Few household situations are as stressful as too many people sharing just one or two bathrooms. If your home population is growing, but you're still making do with too few bathrooms, adding a bath or upgrading an existing one can make life more pleasant for everyone. What's more, it's a smart investment of your renovation dollars. If you decide to sell your home down the road, you can expect to recoup about 53 percent of the construction cost for a modest bathroom addition, according to Remodeling Magazine's Cost vs. Value report. And a modest bathroom remodel recoups about 64 percent of your investment.

Finishing a basement or an attic bonus room

If you're looking for more usable living space, finishing a basement or attic bonus room is almost always easier than adding square footage to your home. A finished existing area can be a versatile investment, affording you the space to add a bedroom, bathroom, recreational room, home office or even a second kitchen a la in-law suite style. Upstairs, finishing an attic bonus room can provide a well-lit and airy retreat with the inclusion of fresh air skylights. Downstairs, advances in basement finishing technology have compressed the time-frame of this once pricey and drawn-out home improvement. Remodeling Magazine says a basement renovation pays back more than 70 percent of its cost at the time of resale.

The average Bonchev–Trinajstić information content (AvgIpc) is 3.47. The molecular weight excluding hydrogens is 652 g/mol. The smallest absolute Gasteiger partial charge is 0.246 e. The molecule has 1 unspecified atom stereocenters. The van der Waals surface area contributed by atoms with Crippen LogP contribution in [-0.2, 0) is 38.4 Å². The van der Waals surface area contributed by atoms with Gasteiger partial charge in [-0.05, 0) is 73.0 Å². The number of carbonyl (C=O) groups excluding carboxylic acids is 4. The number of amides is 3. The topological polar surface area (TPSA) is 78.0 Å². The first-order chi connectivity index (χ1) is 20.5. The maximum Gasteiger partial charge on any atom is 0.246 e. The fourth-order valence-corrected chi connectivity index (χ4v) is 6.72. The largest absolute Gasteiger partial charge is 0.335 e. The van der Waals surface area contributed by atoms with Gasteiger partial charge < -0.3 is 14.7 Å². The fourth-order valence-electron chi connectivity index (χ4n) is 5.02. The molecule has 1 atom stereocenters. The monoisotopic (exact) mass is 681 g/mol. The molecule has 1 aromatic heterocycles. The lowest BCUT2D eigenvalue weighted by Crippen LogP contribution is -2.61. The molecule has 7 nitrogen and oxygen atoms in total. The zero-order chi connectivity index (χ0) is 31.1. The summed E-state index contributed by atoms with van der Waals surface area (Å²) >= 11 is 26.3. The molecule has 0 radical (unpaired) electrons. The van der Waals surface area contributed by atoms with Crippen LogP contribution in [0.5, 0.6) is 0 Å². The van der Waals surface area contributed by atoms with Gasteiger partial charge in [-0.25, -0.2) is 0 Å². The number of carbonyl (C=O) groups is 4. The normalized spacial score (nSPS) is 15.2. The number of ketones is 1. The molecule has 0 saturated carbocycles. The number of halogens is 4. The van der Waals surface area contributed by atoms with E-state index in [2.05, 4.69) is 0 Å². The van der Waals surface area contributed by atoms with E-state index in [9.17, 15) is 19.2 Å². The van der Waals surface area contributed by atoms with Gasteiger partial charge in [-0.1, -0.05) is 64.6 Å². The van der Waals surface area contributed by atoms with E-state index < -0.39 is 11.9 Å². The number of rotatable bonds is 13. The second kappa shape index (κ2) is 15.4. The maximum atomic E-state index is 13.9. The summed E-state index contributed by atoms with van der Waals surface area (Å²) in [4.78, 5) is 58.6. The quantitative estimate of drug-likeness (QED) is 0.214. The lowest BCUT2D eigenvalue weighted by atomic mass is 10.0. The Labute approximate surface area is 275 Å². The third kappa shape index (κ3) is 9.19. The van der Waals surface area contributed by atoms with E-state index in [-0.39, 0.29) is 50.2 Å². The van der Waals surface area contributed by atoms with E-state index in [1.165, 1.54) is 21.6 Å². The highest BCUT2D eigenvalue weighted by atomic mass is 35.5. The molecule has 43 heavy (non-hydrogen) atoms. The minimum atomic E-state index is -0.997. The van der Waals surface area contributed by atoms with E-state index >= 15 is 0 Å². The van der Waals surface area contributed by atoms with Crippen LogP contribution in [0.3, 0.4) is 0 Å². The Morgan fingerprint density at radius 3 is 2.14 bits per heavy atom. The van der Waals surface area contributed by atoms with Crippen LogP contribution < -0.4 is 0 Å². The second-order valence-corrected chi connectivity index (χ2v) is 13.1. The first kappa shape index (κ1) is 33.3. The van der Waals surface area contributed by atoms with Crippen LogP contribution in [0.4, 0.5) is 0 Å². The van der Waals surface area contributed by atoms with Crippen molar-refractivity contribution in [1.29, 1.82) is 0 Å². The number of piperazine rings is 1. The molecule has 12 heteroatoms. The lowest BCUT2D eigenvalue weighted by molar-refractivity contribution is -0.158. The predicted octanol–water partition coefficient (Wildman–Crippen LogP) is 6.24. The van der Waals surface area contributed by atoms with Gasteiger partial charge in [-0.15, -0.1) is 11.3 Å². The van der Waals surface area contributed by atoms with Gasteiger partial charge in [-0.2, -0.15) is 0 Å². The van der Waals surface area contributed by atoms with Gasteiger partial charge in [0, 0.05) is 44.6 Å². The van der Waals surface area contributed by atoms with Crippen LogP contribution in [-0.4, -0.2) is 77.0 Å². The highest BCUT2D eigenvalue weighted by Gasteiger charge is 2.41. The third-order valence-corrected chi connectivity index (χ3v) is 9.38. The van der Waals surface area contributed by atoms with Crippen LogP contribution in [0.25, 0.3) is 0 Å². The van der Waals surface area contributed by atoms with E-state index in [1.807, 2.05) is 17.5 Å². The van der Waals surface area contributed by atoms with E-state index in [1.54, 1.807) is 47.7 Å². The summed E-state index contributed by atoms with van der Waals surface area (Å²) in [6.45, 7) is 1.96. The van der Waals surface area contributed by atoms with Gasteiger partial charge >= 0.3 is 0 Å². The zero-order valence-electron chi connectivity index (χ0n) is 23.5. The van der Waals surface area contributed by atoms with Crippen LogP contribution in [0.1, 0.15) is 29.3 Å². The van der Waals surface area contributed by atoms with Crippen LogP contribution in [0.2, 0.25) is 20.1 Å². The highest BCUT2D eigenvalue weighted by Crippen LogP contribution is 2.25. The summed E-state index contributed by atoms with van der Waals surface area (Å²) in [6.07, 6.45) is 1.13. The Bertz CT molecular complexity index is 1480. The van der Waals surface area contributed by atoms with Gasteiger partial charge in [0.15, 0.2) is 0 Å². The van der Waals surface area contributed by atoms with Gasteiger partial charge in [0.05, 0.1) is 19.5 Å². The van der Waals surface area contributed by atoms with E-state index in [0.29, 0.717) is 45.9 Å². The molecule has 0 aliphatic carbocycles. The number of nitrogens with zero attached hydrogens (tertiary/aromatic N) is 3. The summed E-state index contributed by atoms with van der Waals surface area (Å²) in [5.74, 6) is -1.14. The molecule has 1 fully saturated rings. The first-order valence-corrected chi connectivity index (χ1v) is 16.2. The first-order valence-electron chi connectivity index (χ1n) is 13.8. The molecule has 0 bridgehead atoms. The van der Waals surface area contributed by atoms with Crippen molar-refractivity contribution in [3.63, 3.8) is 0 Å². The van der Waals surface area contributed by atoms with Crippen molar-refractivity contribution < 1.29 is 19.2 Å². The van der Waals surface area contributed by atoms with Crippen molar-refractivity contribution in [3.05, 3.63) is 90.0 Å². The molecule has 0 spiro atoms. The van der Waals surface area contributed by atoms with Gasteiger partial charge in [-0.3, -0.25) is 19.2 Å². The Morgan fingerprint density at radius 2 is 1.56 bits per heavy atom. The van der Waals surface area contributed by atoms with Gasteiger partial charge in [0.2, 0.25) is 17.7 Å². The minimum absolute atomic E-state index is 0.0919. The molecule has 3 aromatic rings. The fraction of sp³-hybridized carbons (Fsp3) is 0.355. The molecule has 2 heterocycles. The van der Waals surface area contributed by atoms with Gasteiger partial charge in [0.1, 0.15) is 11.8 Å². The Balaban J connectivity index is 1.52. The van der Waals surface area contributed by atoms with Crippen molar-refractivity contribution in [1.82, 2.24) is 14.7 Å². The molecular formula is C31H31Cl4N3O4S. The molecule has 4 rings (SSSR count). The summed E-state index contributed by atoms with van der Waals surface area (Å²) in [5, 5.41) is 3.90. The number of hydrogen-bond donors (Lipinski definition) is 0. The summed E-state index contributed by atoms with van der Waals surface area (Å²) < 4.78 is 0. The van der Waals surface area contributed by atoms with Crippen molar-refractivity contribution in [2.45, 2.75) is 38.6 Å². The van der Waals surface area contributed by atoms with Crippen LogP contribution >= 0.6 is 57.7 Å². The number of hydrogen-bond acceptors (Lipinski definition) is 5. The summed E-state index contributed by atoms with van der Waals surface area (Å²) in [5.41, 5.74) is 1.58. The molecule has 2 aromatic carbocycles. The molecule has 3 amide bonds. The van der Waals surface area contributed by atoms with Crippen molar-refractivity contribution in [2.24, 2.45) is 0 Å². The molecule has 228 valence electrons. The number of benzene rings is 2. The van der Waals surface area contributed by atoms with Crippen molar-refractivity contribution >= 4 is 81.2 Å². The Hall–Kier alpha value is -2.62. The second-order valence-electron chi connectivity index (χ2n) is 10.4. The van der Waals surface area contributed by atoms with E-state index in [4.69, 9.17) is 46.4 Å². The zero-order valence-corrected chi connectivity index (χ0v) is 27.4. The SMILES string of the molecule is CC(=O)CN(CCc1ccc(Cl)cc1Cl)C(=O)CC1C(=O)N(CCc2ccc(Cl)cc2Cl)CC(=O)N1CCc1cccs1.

Healthful upgrades

The quality of light and ventilation in our home speaks directly to the safety and health of its occupants. Aging eyesight often needs better lighting, and poor indoor air quality can affect everyone's health, but especially that of young children with respiratory ailments such as asthma. One improvement that addresses both concerns, is a skylight. When opened, an Energy Star-qualified fresh-air skylight, like those made by Velux America, can help exhaust stale unhealthy indoor air and bring fresh air into your home. Skylights especially make sense if you'll be creating more inexpensive living space by finishing an attic.